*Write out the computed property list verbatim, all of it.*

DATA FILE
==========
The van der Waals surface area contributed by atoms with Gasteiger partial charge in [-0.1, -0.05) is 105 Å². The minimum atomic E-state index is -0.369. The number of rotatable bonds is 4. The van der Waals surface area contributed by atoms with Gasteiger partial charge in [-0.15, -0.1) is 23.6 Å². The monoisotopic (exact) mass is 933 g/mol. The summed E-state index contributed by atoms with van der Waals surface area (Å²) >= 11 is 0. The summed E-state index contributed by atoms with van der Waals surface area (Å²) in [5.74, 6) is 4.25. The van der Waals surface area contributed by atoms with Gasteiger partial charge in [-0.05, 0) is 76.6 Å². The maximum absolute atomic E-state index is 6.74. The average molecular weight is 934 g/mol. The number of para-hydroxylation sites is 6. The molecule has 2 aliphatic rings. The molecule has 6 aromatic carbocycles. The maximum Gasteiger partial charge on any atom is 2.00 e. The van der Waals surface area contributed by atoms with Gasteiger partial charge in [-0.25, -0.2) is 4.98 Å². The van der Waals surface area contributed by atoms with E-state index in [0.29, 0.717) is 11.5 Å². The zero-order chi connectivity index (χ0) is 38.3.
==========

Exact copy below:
The van der Waals surface area contributed by atoms with Gasteiger partial charge in [-0.1, -0.05) is 105 Å². The minimum atomic E-state index is -0.369. The number of rotatable bonds is 4. The van der Waals surface area contributed by atoms with Gasteiger partial charge in [-0.15, -0.1) is 23.6 Å². The monoisotopic (exact) mass is 933 g/mol. The summed E-state index contributed by atoms with van der Waals surface area (Å²) >= 11 is 0. The summed E-state index contributed by atoms with van der Waals surface area (Å²) in [5.74, 6) is 4.25. The van der Waals surface area contributed by atoms with Gasteiger partial charge in [-0.05, 0) is 76.6 Å². The maximum absolute atomic E-state index is 6.74. The average molecular weight is 934 g/mol. The number of para-hydroxylation sites is 6. The molecule has 2 aliphatic rings. The molecule has 6 aromatic carbocycles. The maximum Gasteiger partial charge on any atom is 2.00 e. The van der Waals surface area contributed by atoms with Gasteiger partial charge in [-0.25, -0.2) is 4.98 Å². The van der Waals surface area contributed by atoms with E-state index in [0.29, 0.717) is 11.5 Å². The zero-order chi connectivity index (χ0) is 38.3.